Login | November 26, 2020

11th District affirms bank robbery by arson case

Legal News Reporter

Published: November 2, 2020

The 11th District Court of Appeals has affirmed the convictions of a motorcycle helmet-clad defendant accused of robbing a Willoughby bank with a can of gasoline.
Jabrown R. Parks was convicted by a Lake County Common Pleas Court jury of aggravated burglary, attempted aggravated arson and tampering with evidence. He was sentenced to a total 22 years in prison and was also declared a violent offender and an arson offender.
In July 2018, Jabrown doused the counter and tellers with gasoline – threatening to set one on fire – and demanded money. He left in a white Lexus. Police saw the car and a chase ensued. The Lexus lost the police but not before they secured the license plate number. The car was found burning in a residential neighborhood.
On appeal, Jabrown argued the trial court erred by denying his motion to suppress which alleged the initial stop was illegal.
The trial court found that the initial stop was a permissible investigatory stop during which the officers drew their guns and handcuffed the occupants of the car for officer safety. The court also found that Jabrown’s statements during that initial stop, before he was read his rights, were not a result of an interrogation, and as such, Miranda is inapplicable.
The trial court also found that although Jabrown was not under arrest, the officers had reasonable suspicion to believe he was involved in the bank robbery. As for the seizure of Jabrown’s clothes and cell phone, the court found that the items were in plain view and were also seized under exigent circumstances to prevent the destruction of evidence.
Appellate Judge Thomas R. Wright noted in his 3-0 opinion that police had been staking out a residence identified as the home of the owner of the Lexus, the vehicle used in the robbery, who police Det. David Burrington believed was the bank robber and had an hour earlier doused a bank teller with gasoline before leading the police on a high-speed chase.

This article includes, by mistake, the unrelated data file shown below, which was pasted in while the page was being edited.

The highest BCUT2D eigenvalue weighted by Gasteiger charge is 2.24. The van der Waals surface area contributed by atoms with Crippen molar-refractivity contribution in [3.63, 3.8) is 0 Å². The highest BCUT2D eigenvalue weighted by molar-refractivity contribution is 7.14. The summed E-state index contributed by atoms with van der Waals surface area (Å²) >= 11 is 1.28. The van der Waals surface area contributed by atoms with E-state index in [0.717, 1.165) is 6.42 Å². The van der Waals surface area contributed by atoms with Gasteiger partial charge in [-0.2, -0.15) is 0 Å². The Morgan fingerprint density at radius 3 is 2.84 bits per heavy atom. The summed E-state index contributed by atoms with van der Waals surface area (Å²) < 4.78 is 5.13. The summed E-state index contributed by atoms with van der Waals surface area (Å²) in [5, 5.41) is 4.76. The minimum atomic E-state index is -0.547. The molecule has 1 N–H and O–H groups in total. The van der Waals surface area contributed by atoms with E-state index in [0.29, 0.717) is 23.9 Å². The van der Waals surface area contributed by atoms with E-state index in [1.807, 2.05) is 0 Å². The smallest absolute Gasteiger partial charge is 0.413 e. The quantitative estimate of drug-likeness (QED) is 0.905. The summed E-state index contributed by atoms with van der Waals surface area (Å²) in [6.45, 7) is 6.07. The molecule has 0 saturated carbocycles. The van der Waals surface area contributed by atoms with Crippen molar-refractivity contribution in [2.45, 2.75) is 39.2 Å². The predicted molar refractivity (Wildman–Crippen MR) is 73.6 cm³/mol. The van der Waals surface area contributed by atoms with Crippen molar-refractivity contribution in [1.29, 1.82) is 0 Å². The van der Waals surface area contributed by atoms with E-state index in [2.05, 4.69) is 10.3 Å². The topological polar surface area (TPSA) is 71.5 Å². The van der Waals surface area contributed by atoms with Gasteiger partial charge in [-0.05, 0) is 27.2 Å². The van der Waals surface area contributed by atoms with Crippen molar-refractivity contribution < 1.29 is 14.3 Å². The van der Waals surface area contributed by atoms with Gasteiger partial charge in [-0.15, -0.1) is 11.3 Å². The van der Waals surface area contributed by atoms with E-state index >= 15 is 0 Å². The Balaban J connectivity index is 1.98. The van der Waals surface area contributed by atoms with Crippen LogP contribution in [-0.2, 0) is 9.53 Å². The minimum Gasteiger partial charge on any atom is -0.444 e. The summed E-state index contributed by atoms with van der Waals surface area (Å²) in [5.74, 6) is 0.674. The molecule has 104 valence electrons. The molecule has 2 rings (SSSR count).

“The Wickliffe police had relayed that the driver looked like the registered owner,” Wright said. “After losing the police, the driver abandoned the car, and it was found burning in a residential backyard in a nearby town. When the car transporting Jabrown arrived at the residence, police could not see inside the car due to a heavy window tint. The officers determined that an investigative detention of the occupants was appropriate. Based on the facts known to them, the officers had an objectively reasonable and particularized suspicion that justified the investigative seizure to determine whether the occupants of the car were involved with the robbery.
“Thus, Jabrown’s initial detention in the driveway for an investigatory stop was objectively reasonable since stopping the car to investigate the robbery soon after the car involved in the high-speed chase was found burning was what reasonable and prudent officers would do under the circumstances. Moreover, based on Burrington’s testimony, the officers’ brandishing of their weapons was a reasonable safety precaution at this juncture because they were seeking suspects after a violent robbery and high-speed chase, and they could not see into the car to determine who was inside or whether the occupants were armed.”
The appellate court also rejected the argument that Jabron should have been let go once they learned that he was not Anthony Parks, the owner of the white Lexis.
“According to Burrington, Jabrown, while exiting the car, made incriminating
statements, by telling (his passenger) that he was sorry,” Wright said. “Burrington testified that Jabrown also directed (the passenger) to tell the police that she had just picked him up from the rec center. Burrington perceived this as an attempt by Jabrown to establish an alibi.
“Further, Burrington said that Jabrown fit the physical description of the suspect as a thin male who was approximately six feet tall and that during his initial detention, the police also learned that Jabrown was on federal probation for bank robbery. These facts collectively provided the police with reasonable suspicion to further detain Jabrown to continue their investigation.”
Eleventh District judges Cynthia Westcott Rice and Mary Jane Trapp concurred that the trial court’s judgment should be affirmed.
The case is cited State v. Parks, 2020-Ohio-4524.